Root cuttings can be taken from dormant catnip plants in the autumn or early spring. Using a sharp shovel or garden fork, carefully remove a part of the plant’s root system, including many thick, strong roots.

Cut the root into 2-3 inch pieces, making a clean cut below each node. Plant the root cuttings horizontally in a pot filled with wet potting mix, then top with a thin layer of earth. Keep the soil moist and place the pot in a warm, light location until new shoots emerge.


Catnip plants in colder climates may die back to the ground or go dormant throughout the winter. Proper overwintering strategies can help protect the plants and keep them alive until the following spring. 

Mulching: To prevent soil freezing and preserve plant roots from winter, spread an organic mulch over plant bases in late October. Examples include straw, shredded leaves or pine needles. Mulching also helps to maintain soil moisture and prevent weed growth, which improves plant health overall. 

Cutting Back: Cut back the stems of catnip plants to a few inches above ground level in late autumn or early winter to eliminate harm or decaying leaves and encourage the regrowth of new growth during the spring. To prevent pests and illnesses from spreading, dispose of the clipped material or compost it. 

Protective Coverings: In places with frigid temperatures or heavy snowfall, try covering catnip plants with a layer of frost cloth or floating row cover to shield them from the cold and other severe weather. Secure the coverings with pegs or rocks to keep them from flying away in the wind. 

By following these measures to overwinter your catnip plants, you can help secure their survival while enjoying strong, vivid growth year after year. 

Pest and Disease Control 

While catnip is generally resistant to pests and diseases, it can be impacted by typical garden pests such as aphids, spider mites, powdery mildew, and fungal infections. 

Pest Control: Check catnip plants regularly for signs of pest infestation, such as twisted foliage, yellowing leaves, or the appearance of insects. 

Many common garden pests, such as aphids and spider mites, can be controlled using insecticide soap, neem oil, or horticultural oil. 

Follow the manufacturer’s directions and thoroughly coat the foliage to ensure optimal effectiveness.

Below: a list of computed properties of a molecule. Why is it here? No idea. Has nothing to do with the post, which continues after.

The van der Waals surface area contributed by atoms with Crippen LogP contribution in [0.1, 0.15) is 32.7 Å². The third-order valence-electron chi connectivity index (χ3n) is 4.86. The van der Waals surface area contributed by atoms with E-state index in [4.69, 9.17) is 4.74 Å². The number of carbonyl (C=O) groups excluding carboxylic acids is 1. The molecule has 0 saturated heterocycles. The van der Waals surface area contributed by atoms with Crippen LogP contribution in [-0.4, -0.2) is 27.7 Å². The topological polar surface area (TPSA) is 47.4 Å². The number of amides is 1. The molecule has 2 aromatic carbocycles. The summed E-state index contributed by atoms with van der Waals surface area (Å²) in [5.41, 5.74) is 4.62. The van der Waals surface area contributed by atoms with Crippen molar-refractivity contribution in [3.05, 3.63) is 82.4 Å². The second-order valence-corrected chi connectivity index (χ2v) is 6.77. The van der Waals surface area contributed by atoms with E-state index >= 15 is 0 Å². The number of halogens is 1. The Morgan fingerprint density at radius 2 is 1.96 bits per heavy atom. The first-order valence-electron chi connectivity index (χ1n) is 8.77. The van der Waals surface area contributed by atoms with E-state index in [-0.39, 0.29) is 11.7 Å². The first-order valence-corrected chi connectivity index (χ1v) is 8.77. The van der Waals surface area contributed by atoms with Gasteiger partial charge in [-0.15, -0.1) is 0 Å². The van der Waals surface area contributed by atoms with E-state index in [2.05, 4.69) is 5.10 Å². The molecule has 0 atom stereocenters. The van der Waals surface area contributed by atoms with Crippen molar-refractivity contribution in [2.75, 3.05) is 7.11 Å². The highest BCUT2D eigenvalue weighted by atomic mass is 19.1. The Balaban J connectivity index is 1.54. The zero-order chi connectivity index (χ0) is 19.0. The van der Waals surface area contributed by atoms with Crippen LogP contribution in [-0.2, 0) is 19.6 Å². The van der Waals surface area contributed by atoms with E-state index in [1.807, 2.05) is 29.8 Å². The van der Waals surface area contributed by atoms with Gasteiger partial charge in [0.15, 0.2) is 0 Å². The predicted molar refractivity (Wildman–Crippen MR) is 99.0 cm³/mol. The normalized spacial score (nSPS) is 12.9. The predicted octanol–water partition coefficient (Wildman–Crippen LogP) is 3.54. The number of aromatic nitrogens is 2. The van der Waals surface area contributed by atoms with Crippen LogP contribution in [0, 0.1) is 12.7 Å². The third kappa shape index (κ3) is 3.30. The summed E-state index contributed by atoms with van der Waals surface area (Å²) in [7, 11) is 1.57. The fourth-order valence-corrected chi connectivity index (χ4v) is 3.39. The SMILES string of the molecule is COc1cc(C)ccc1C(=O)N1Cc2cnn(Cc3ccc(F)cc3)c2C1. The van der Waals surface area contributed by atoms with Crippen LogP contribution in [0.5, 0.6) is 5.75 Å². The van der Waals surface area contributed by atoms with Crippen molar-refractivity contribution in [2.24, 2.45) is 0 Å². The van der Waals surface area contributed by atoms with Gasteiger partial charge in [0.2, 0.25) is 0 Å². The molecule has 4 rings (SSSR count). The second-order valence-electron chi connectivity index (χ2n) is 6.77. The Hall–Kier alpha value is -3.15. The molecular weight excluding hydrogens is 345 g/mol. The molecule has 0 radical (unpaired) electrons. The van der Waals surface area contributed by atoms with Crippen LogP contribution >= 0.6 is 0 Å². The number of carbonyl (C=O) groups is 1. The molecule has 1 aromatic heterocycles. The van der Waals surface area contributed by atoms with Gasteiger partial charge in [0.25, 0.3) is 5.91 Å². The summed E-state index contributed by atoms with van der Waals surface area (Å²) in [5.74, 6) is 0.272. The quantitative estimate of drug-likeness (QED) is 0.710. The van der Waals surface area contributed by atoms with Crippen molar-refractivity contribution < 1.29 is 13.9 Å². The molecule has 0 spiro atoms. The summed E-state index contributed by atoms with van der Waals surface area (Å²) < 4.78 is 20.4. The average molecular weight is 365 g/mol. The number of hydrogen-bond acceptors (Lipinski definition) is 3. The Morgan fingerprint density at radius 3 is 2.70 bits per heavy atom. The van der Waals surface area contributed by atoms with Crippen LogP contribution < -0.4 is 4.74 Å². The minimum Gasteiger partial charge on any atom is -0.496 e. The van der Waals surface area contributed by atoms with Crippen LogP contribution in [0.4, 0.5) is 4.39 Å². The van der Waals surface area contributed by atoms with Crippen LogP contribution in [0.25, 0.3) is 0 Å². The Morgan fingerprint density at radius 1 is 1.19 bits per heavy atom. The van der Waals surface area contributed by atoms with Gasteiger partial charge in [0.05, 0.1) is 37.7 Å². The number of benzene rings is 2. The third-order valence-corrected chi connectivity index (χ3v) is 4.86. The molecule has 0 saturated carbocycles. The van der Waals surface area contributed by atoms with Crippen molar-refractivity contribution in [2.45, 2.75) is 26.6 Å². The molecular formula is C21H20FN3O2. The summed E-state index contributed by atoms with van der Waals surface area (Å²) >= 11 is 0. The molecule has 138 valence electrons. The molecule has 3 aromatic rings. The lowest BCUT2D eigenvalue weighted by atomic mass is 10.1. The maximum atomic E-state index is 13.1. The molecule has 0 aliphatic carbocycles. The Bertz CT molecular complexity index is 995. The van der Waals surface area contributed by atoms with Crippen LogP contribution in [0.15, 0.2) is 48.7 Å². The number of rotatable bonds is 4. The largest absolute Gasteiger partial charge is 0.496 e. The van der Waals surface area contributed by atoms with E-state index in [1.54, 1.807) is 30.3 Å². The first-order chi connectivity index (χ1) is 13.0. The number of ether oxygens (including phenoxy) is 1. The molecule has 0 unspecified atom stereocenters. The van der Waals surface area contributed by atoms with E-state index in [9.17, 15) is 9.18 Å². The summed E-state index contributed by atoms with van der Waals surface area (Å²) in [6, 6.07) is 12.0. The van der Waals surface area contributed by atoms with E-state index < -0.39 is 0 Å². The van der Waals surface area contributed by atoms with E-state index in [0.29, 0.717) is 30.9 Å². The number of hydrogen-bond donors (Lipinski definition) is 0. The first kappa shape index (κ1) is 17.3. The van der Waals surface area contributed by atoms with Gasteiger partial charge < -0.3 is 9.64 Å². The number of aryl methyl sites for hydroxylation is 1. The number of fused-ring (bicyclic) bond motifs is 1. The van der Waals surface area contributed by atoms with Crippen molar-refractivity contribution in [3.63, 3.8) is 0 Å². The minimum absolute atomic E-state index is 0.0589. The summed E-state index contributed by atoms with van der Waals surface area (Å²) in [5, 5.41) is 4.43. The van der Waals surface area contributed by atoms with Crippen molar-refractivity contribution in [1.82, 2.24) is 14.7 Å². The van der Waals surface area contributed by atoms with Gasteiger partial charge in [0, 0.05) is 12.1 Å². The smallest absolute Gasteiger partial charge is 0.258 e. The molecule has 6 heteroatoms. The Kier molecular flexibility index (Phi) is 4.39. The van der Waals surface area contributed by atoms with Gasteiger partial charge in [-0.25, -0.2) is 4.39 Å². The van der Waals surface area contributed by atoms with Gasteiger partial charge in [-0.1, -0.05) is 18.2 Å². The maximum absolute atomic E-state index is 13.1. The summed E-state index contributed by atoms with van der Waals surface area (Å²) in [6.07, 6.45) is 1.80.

Disease Control: Powdery mildew and leaf spots are fungal infections that can be reduced by preventative measures such as correct plant spacing, good air circulation, and avoiding overhead watering. 

If fungal diseases emerge, remove and dispose of the afflicted plant material immediately to prevent spore dissemination. Fungicides containing sulphur or copper can be applied to prevent fungal diseases; however, follow the label directions carefully to avoid plant harm. 

These pest and disease control strategies will help your catnip plants stay healthy and thrive throughout the growing season. 

Harvesting seeds. 

If you wish to save seeds from your catnip plants for later use or to share with friends and gardeners, you must harvest them at the appropriate time and store them appropriately to ensure their viability. 

Seed Harvesting: Let catnip plants blossom and set seed in late summer or early autumn. As the seed heads grow, they become brown and dry. Harvest the seed heads by cutting them from the plants and storing them in a paper bag or container to catch any seeds that may fall out. 

Seed Cleaning: After harvesting the seed heads, let them dry thoroughly in a warm, well-ventilated place for 1-2 weeks. After drying, gently crush the seed heads to release the seeds, then sift them through a fine mesh sieve or seed screen to eliminate any debris or chaff. 

Seed Storage: Once cleaned, place the catnip seeds in a container and keep them in a cool, dry place. This could be a glass jar or a resealable plastic bag. Keep track of your seeds by labelling the container with the date and variety. Catnip seeds that have been adequately preserved can last 1-2 years or more, allowing you to grow healthy plants season after season. 

Following these steps to harvest and store catnip seeds, you can have this tasty herb on hand for years.